William Sievers, rhythm guitar

Born in Dallas, Texas; has studied music for 13 years; plays trumpet; bass; 12 string guitar; lyricist and composer; joined a band in New York City and several years later studied black magic under a leaf in Hawaii.

Biography 1966

Life After the Sopwith "Camel"
or What I Did (for the) Last (30) Summer(s)
by William "Truckaway" Sievers


As the engine of the Sopwith "Camel" began to sputter and it began to fall in a downward spiral, I strapped on a not-so -golden parachute and jumped. I landed in San Francisco for awhile, then moved into a house high above Mill Valley on the Panoramic Highway with some other songwriter/artists and Erik Jacobsen, who had produced the "Camel" and the "Lovin' Spoonful." Our goal was to make hit records and develop new artists and writers. There, I wrote and later recorded a single called "Bluegreens on the Wing" which was released on Reprise under the nom d' tune of William Truckaway.

Bluegreens was not about algae from Oregon, but rather based on various events and Zen philosophies found in Winnie the Pooh. The record was a tour de force of vocal overdubbing, unusual sounds, and a unique utilization of the synthesizer, which was a hot new item at that time. Reviewed as a sure hit in Billboard, this record actually received airplay in France and certain parts of New Mexico. It also became a Big Hit with the advertising agency handling the Taco Bell account, which proceeded to use parts of it in a Taco Bell commercial. I later wrote and recorded an entire album for Reprise entitled "Breakaway" with Camel drummer, Norman Mayell and brilliant bassist Doug Kilmer plus some outstanding guest artists such as Charles Lloyd, Richard Green and Buddy Emmons. The Truckaway album had some good tunes on it too, even though it didn't make the charts or ring the Taco Bell again.

Some of our other endeavors did a little better, however. While I was making Bluegreens, Erik and our band of merry record makers were also busy collaborating in the creation of the Norman Greenbaum album. Being a fan of gospel music, I suggested that some gospel singers might sound real good on "Spirit in the Sky," adding a needed level of authenticity. My search for authenticity led me to a gospel church in Oakland where I found a trio known as the Stovall Sisters. We put the Stovalls on the record and the rest is history. Greenbaum did have a friend in Jesus and "Spirit in the Sky" came out of nowhere to become Number One and eventually Warner Brothers' largest selling single to that time. Erik and I, together with Doug Kilmer as musical director , later co-produced a pop gospel album with the Stovall Sisters which included their own version of "Spirit in the Sky".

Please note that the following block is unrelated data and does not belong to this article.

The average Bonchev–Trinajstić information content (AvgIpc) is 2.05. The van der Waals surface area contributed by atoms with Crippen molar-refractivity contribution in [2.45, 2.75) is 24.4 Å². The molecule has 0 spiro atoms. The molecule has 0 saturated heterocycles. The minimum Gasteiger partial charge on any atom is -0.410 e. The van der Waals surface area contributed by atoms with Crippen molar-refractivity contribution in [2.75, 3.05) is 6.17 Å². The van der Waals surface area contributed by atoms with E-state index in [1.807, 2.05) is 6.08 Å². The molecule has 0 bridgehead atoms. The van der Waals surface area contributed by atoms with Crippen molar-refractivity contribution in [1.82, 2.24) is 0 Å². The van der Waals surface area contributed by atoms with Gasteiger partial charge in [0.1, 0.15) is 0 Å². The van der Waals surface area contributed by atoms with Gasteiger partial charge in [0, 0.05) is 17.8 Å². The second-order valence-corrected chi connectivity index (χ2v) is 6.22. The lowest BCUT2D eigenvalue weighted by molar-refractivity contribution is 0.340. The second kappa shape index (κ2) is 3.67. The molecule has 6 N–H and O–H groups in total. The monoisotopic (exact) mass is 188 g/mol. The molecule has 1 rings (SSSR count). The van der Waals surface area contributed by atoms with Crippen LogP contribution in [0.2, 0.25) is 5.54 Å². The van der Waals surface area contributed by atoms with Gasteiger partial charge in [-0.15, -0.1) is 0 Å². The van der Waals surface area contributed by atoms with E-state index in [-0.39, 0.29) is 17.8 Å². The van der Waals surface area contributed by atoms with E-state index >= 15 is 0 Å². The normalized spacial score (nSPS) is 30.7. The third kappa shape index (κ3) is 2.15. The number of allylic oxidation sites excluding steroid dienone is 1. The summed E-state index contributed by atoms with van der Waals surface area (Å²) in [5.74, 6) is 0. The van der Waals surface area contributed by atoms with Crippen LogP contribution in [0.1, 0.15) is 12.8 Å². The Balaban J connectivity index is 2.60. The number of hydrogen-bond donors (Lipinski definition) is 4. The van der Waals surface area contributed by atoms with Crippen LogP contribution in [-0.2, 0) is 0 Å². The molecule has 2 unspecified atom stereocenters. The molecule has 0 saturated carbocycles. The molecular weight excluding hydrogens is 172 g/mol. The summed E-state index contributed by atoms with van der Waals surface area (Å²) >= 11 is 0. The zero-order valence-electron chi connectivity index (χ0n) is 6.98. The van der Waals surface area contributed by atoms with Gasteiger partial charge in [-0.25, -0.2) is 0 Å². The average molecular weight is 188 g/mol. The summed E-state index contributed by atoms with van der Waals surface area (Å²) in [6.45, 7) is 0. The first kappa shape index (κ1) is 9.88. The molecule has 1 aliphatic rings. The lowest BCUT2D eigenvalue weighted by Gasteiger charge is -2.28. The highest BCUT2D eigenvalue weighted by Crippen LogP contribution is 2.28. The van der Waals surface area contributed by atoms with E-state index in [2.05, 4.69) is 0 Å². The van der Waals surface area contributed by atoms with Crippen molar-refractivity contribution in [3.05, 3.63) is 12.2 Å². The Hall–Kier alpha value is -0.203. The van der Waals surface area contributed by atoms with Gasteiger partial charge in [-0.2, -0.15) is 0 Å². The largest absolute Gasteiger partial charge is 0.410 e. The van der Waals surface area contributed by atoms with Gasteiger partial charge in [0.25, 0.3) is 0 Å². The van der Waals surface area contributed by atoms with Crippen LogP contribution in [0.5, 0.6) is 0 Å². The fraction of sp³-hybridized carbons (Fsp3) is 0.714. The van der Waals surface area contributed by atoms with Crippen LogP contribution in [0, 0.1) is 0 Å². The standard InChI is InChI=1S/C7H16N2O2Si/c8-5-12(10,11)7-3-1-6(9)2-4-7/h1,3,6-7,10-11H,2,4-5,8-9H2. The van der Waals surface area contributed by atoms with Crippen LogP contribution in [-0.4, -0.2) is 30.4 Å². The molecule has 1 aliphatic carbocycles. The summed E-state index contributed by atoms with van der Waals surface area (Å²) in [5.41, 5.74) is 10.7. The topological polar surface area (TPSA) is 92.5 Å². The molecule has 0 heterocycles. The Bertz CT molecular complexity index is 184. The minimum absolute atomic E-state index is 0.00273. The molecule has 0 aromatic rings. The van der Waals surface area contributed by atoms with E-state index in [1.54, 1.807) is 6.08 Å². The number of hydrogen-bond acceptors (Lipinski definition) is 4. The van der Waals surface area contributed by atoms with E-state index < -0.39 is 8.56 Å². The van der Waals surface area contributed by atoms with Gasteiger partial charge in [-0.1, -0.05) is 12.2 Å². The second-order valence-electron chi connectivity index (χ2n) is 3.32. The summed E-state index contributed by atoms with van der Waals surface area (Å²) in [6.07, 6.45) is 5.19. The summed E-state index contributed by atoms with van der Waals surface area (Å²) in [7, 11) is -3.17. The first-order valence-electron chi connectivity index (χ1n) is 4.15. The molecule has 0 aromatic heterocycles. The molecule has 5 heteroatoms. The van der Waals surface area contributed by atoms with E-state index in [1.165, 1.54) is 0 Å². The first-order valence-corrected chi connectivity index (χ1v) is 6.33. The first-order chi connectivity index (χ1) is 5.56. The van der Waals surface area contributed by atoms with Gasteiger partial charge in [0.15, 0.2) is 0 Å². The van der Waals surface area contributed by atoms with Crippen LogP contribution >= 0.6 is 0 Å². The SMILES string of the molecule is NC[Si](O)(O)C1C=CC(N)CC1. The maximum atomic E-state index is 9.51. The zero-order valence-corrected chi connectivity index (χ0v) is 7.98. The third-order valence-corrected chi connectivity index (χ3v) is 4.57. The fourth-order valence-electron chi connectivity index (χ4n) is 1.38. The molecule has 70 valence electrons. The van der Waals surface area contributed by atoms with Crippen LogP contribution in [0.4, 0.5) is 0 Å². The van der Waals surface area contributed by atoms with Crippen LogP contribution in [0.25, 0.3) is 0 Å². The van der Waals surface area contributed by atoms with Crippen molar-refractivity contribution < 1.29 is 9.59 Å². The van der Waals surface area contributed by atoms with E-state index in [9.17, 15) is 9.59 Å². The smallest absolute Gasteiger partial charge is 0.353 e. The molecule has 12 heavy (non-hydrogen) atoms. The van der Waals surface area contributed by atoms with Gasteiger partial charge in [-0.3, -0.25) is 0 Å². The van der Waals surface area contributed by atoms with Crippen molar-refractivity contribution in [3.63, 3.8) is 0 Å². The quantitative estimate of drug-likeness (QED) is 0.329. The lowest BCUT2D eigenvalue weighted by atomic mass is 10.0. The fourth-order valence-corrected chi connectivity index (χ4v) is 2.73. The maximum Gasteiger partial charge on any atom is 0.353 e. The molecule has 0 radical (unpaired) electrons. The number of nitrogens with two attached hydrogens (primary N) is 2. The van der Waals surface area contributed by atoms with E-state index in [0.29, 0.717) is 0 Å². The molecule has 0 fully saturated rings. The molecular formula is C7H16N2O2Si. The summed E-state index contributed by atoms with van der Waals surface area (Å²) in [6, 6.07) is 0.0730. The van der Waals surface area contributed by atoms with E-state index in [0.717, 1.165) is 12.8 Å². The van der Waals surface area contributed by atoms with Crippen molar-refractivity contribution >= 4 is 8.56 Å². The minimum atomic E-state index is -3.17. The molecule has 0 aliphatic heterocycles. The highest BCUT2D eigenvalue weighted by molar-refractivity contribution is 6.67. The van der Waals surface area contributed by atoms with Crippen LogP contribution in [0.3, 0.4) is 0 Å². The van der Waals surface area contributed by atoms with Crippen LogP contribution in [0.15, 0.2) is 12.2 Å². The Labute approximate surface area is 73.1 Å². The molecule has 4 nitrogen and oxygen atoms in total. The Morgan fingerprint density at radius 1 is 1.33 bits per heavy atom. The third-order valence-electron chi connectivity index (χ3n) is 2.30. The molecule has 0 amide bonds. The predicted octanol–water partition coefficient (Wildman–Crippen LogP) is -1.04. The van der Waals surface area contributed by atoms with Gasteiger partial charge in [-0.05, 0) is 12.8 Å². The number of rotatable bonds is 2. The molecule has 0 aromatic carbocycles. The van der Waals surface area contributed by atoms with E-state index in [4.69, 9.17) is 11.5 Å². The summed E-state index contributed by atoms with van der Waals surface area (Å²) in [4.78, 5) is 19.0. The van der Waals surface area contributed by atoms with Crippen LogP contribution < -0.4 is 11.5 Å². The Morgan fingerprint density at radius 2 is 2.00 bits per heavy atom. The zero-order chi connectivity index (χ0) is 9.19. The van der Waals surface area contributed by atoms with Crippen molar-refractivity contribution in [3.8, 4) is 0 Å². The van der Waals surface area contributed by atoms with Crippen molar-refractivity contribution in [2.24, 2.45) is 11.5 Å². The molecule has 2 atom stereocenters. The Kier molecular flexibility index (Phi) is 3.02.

While doing all of the above, I got married, had a wonderful son named Teal, and lived in a magical house with a leaky roof in middle of an enchanted redwood forest in Mill Valley. The marriage was not magical, however, and the roof never stopped leaking. So, I eventually moved out of the house and into my music studio. There I got together with outlaw engineer/producer Pete Slauson to create the Heliport Studios, a down home rehearsal/recording complex in the Heliport building on the Sausalito/Mill Valley border. At the Heliport, we played host to many of the up and coming bands of times such as Malo, Marty Balin's Bodacious and Pablo Cruise. I also worked with next generation of the Sopwith "Camel" on the other side of the double glass wall, engineering a few demos for their second album including a danceable, up-tempo version of "Orange Peel". This, thought I, might follow up the tangarine question, but it lost its dance and hit quality in the final translation.